Steel scrap yards and recyclers are often in need of solutions to evacuate propane cylinders that still have propane in them. When the tanks are crushed, there can be an explosion, which is extremely dangerous and can damage the crusher. Most of these kinds of companies have many cylinders that have propane in them just sitting in a pile, while many have stopped accepting the cylinders unless they are punctured or cut in half. The propane industry has been dealing with the same issues. As regulations dealing with venting or flaring are becoming more stringent, a solution is needed.

A 1-pound cylinder is connected to a cylinder evacuation system to empty the propane into a scavenger tank.
A 1-pound cylinder is connected to a cylinder evacuation system.

Recently, there has been an influx of questions regarding evacuating 1-pound cylinders that are used for grilling, camping and small engine fuel. The quantity of 1-pound cylinders left behind in campgrounds, national parks, campuses and other tailgating events nationwide is massive. One-pound cylinders are considered household waste and the cylinder should be properly disposed of. The big question is, how do you properly dispose of them?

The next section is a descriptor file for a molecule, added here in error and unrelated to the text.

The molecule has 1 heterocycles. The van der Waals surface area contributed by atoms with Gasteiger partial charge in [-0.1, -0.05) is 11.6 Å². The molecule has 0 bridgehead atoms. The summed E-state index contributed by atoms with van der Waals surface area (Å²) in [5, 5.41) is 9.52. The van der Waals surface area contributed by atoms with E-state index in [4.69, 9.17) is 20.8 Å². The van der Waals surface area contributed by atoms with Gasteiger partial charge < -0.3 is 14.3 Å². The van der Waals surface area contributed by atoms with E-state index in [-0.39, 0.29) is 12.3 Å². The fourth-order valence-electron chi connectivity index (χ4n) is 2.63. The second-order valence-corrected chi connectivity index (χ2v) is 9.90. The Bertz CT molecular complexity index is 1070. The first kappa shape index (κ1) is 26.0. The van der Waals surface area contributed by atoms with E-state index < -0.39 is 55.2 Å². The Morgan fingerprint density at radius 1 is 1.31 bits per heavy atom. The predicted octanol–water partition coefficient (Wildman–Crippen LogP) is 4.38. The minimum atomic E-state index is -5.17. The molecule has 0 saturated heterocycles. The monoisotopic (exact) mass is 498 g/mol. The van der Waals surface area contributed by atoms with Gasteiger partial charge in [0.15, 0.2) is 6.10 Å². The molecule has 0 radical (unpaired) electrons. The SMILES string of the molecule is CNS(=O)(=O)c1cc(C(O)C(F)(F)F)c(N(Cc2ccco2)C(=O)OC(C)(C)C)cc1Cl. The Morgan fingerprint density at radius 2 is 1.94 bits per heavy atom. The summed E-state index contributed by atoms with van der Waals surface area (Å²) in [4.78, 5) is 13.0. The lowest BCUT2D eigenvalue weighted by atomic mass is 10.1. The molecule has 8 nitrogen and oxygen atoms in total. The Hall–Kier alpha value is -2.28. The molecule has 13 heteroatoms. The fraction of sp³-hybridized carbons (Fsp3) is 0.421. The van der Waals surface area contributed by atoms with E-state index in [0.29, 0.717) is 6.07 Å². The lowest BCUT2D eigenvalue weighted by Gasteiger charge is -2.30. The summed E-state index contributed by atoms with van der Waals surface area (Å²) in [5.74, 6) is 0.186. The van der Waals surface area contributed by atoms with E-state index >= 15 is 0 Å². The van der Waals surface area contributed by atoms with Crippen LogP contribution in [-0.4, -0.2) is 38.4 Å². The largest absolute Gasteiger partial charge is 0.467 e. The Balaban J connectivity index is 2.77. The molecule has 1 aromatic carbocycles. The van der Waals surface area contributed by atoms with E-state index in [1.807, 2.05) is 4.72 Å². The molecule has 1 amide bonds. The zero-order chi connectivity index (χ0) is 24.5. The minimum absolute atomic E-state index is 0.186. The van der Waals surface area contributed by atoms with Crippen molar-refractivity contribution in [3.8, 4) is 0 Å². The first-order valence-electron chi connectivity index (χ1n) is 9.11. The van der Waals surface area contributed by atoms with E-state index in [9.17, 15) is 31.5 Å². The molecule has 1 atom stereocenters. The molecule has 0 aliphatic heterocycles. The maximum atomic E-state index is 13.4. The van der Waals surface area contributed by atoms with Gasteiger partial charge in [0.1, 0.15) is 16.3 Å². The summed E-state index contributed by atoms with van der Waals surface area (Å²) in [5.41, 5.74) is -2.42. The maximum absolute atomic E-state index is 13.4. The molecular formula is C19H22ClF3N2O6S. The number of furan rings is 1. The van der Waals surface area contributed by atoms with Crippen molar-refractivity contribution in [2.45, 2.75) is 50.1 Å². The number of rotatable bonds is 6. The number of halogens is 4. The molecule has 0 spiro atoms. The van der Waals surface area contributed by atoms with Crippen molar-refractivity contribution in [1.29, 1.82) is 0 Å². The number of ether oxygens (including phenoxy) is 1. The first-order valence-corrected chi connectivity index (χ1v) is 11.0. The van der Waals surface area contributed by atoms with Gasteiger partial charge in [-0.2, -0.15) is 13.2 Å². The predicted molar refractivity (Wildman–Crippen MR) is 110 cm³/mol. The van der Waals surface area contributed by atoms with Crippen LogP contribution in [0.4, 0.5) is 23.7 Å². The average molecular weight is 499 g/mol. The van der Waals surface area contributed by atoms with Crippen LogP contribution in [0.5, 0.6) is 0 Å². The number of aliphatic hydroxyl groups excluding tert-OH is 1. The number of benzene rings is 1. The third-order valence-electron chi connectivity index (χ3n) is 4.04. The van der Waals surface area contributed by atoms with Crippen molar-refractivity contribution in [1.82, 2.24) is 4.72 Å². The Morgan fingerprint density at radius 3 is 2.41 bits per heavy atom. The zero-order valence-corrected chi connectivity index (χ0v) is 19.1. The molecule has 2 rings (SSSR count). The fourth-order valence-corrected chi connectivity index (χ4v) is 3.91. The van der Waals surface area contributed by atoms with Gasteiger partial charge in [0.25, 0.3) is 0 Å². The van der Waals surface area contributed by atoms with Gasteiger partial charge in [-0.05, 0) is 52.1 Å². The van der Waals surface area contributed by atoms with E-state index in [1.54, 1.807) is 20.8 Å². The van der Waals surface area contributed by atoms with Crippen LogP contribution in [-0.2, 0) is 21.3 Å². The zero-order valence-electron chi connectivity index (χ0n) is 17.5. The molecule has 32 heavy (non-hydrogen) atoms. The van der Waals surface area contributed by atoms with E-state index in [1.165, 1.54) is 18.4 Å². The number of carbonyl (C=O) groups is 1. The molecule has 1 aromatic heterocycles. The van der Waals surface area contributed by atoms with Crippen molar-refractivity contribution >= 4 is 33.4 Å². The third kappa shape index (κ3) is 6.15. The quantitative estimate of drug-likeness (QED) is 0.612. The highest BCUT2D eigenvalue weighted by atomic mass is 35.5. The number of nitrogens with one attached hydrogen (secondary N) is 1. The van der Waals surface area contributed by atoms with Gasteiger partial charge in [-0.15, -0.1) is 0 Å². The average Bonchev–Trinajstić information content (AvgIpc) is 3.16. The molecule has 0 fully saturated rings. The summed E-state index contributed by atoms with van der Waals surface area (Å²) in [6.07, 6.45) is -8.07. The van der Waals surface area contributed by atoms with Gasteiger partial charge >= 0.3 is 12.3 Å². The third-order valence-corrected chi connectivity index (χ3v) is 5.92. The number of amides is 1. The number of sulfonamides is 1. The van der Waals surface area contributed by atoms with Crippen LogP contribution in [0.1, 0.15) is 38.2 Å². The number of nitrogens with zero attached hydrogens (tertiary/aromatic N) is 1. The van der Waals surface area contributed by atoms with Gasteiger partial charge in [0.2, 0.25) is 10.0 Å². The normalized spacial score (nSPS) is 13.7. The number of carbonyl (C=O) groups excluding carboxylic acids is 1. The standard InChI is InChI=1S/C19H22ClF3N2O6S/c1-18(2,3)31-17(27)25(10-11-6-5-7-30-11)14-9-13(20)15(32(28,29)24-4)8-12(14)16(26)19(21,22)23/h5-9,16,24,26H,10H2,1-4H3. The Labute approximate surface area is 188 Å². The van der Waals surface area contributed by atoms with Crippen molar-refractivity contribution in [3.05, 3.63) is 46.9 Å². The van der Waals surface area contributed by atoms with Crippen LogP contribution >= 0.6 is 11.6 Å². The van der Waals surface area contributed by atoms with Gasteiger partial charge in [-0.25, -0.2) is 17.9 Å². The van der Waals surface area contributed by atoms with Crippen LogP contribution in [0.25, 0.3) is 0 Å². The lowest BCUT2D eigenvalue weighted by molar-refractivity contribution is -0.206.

One way that we have responded to this need is by developing a 1-pound cylinder inverter to connect to our cylinder evacuation systems. The idea is to evacuate multiple 1-pound cylinders at a time. Typically, the systems at this point range from five to 10 cylinders at a time. In testing new, full 1-pound cylinders, it took about 30 seconds to completely remove propane. The process is simple: Invert the 1-pound cylinder, set it in place and lock the lever down.

Many places that are left with 1-pound cylinders may not have an existing propane storage tank or propane dispensing system. For such places, it is helpful to provide options for a skid-mounted propane tank and dispensing system that can connect to evacuation systems. At IPS, these systems typically include a 1,000-gallon to 3,900-gallon tank for storing the recovered propane. If the customer does not have a use for the propane they recover, we can often provide them contacts of local propane retailers to sell the propane to, which helps with the return on investment.